The modernization of the ancient language works remarkably well. Though contemporary and sometimes colloquial, it stays clear, simple and honest to the original story. The trouble with taking on relics like this, is if you speak the original text it can overwhelm and intimidate an audience that isn’t used to the sound of said language, and the story can be buried. On the other hand, if it’s presented to “in the now,” it can undermine the weight of an ancient archetype and can lose the magic of the story telling. Kedrowski and crew finds the necessary balance, simplifies the text while maintaining heightened reality, the mystery of passing time and the power of the Gods. With the addition of live music, and creative choreography, they bring a potentially stagnant and antiquated story to new life. Another strong choice to put the action ON the stage (when it’s traditionally left off in classic Greek text) is effective. Done with smooth movement, lighting and sound, it keeps these brutal scenes representative and artistic, and never pushes the vulgar envelope and the story goes effortlessly back and forth between the present day of a ravaged city and feuding family, to older better days that were softer, and safer.
The script notes describe this production as being created using “Devised Theatre: A method of theatre-making in which the script is created collaboratively by the performing ensemble.”
To be completely transparent I don’t have any real background in devised theatre, nor do I always find it successful. However, this modern devised adaptation is poignant, timely and entertaining. I think because there was a true reverence and respect given to the original story itself, the players trusted that they had a very solid ground to build from. Sophocles was known for his use of chorus and his introducing more characters to the stage, thus giving actors more opportunity to be creative. This adaptation takes that and runs with it. The notes go on further to say, “by expanding the text and story through devising, the ensemble is able to delve into more backstory of the characters.” Kedrowski and crew should be commended for taking a classic and giving it more depth and relatability.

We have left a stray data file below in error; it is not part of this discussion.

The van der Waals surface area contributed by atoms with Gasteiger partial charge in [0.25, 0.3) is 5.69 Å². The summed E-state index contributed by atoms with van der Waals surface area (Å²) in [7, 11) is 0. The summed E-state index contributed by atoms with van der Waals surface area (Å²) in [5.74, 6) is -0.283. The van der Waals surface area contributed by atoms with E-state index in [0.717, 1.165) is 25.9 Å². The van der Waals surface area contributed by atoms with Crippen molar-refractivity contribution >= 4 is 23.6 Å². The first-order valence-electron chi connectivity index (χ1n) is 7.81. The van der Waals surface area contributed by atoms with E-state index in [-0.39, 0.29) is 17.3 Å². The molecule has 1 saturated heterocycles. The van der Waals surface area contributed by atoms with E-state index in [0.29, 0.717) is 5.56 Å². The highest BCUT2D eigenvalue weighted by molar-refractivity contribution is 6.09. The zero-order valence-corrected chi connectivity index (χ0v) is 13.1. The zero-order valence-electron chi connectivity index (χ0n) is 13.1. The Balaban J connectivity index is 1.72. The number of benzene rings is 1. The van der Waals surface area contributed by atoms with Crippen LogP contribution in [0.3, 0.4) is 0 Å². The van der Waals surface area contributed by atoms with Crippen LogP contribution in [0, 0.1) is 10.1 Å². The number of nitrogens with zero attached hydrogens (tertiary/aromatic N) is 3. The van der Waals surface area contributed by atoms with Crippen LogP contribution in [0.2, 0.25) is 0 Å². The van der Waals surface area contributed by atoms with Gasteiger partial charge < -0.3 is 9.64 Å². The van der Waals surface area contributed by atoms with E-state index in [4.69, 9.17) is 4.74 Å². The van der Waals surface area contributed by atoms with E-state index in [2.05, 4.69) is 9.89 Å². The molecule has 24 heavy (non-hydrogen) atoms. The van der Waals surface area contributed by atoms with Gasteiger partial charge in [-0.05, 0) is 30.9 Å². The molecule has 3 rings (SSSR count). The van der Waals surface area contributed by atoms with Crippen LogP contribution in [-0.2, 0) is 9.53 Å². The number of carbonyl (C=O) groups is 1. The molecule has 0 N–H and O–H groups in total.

WE are the little people, we bear witness, we are not exempt from the human experience and this production invites us to take a look at what that means, from then to now. Do yourself a favor and go see this lovely show. It runs at various dates and times through March 3rd, 2019.